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Enrollment Opens for Trial Evaluating Abelacimab for Blood Clots From Gastrointestinal, Genitourinary Cancers


The phase 3 MAGNOLIA trial will assess whether abelacimab can prevent venous thromboembolism recurrence in patients with gastrointestinal or genitourinary cancers.

Recruitment has started for a phase 3 trial evaluating abelacimab in patients with gastrointestinal or genitourinary cancers who are at risk for cancer-associated blood clots in the veins, according to Anthos Therapeutics, the pharmaceutical company developing the drug.

The MAGNOLIA trial, which is one of two complementary international trials, will compare monthly treatment with abelacimab with a daily injection of the blood thinner, Fragmin (dalteparin), which is the current standard of care to prevent blood clots. The main goal of the study is to determine abelacimab’s effect on venous thromboembolism recurrence and bleeding in this patient population.

“With a 20-fold increase in risk of (cancer-associated thrombosis) in (gastrointestinal) cancers compared to patients without cancer, we are particularly pleased that abelacimab is being explored to reduce (venous thromboembolism) recurrence and bleeding in (gastrointestinal) and (genitourinary) cancers,” said Dr. Alok A. Khorana, a professor of medicine at Cleveland Clinic Lerner College of Medicine and Case Western Reserve University, in a company-issued press release.

Venous thromboembolism is a common cause of death in patients with gastrointestinal and genitourinary cancers, and drugs to prevent the condition are needed, as current anticoagulants may increase risk of bleeding, according to Anthos Therapeutics.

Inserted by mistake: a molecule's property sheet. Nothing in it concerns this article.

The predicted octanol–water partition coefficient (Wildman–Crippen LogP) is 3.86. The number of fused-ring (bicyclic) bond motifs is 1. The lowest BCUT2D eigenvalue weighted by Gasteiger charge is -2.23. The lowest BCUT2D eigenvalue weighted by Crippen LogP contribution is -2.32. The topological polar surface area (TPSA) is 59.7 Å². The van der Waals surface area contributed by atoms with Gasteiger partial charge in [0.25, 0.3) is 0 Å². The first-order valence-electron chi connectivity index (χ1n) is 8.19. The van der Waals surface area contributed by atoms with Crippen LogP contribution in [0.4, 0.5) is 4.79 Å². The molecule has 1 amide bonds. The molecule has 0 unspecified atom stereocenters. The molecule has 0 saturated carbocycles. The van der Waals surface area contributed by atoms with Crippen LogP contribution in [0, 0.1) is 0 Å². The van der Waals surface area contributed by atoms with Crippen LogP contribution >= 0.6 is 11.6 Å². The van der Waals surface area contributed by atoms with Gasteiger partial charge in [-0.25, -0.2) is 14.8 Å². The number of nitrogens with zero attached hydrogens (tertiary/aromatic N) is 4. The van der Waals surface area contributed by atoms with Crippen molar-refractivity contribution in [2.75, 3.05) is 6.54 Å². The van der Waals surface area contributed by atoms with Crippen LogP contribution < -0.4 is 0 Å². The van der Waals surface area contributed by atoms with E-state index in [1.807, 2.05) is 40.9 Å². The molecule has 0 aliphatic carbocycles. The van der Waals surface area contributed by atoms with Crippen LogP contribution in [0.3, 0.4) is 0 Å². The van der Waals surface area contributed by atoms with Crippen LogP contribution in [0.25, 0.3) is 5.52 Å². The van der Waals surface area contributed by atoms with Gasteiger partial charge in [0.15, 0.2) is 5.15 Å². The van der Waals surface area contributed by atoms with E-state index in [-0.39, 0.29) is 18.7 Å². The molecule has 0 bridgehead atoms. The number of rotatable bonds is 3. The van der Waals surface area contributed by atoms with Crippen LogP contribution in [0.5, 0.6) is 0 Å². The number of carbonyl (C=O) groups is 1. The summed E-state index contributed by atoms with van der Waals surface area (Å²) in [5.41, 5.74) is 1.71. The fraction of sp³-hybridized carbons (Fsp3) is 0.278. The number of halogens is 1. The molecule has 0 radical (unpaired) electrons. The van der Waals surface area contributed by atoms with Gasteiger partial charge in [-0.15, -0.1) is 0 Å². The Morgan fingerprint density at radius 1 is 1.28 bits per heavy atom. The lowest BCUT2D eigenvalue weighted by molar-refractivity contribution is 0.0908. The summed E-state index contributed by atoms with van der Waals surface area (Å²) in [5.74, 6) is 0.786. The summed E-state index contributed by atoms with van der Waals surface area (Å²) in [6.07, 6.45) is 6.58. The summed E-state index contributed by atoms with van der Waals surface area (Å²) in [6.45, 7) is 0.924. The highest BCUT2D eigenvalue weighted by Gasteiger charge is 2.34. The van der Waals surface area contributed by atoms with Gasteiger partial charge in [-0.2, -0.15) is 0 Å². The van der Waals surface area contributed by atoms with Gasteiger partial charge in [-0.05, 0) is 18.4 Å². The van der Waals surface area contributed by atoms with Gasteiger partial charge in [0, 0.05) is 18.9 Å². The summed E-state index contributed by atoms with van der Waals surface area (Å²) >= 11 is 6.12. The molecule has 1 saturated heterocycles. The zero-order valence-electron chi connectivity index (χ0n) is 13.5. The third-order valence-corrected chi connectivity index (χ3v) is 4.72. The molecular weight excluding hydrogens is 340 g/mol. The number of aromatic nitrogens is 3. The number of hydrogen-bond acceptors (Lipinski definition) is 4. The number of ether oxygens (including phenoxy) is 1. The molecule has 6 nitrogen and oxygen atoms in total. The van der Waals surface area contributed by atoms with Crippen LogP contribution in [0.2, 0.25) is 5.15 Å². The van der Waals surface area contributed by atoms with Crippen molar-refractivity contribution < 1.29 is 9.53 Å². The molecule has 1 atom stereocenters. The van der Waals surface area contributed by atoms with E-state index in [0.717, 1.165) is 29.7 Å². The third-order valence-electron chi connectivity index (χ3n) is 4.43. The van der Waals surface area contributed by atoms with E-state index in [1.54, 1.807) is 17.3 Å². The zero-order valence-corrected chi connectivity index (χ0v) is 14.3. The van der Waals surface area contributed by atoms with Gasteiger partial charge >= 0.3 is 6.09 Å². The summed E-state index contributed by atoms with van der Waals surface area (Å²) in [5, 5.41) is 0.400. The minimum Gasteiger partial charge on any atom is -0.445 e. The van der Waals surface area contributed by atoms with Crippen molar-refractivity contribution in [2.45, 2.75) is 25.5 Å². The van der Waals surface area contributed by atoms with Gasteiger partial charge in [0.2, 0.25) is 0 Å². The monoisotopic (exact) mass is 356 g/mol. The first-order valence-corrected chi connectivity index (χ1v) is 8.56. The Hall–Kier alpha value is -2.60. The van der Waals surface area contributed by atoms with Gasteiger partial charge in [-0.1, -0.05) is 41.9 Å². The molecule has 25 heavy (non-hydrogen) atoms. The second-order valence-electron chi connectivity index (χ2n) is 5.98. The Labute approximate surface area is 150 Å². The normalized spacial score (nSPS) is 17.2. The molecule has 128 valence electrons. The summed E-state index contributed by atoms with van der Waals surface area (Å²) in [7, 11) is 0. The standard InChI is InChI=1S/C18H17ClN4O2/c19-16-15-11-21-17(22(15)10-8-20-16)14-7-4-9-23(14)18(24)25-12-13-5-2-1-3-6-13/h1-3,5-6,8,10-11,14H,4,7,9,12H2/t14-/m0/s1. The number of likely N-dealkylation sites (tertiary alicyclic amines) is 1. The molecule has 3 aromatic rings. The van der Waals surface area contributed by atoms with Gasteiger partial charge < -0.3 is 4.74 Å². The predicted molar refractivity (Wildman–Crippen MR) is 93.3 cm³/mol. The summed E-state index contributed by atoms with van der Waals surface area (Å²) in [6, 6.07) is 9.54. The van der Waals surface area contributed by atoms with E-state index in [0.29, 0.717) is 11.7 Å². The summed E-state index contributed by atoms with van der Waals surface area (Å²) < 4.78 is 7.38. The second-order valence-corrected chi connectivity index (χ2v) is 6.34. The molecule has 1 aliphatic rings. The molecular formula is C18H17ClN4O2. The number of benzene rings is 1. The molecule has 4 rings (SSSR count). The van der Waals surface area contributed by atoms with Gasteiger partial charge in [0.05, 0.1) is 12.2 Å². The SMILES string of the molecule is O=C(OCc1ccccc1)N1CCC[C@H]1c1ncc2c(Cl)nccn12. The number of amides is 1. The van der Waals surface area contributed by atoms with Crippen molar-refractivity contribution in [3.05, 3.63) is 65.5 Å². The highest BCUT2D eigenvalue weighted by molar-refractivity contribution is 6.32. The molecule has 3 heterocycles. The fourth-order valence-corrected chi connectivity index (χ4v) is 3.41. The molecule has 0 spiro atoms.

“Because cancer patients who receive current anticoagulant treatment to manage (venous thromboembolism) have a higher bleeding risk than patients without cancer receiving anticoagulants, it’s too often that physicians are forced to choose between preventing life-threatening clots and putting their patients at risk of uncontrolled bleeding, particularly in patients with (gastrointestinal/genitourinary) cancers,” explained Khorana in the release.

Researchers aim to enroll approximately 2,700 patients across 220 treatment centers in 20 different countries, according to the release. To be eligible, patients must have a high bleeding risk and non-resectable (not eligible to be surgically removed), locally or regionally invasive gastrointestinal or genitourinary tumors.

Of note abelacimab was granted a fast track designation by the Food and Drug Administration (FDA) in July 2022.

"The urgent need for this research and the development of effective and safer anticoagulants is underscored not only by the FDA’s recent fast track designation of abelacimab (for the treatment of thrombosis associated with cancer), but also by the passion and commitment of our CAT Scientific Steering Committee to the patients they treat,” said Dr. Dan Bloomfield, chief medical officer of Anthos Therapeutics, in the release.

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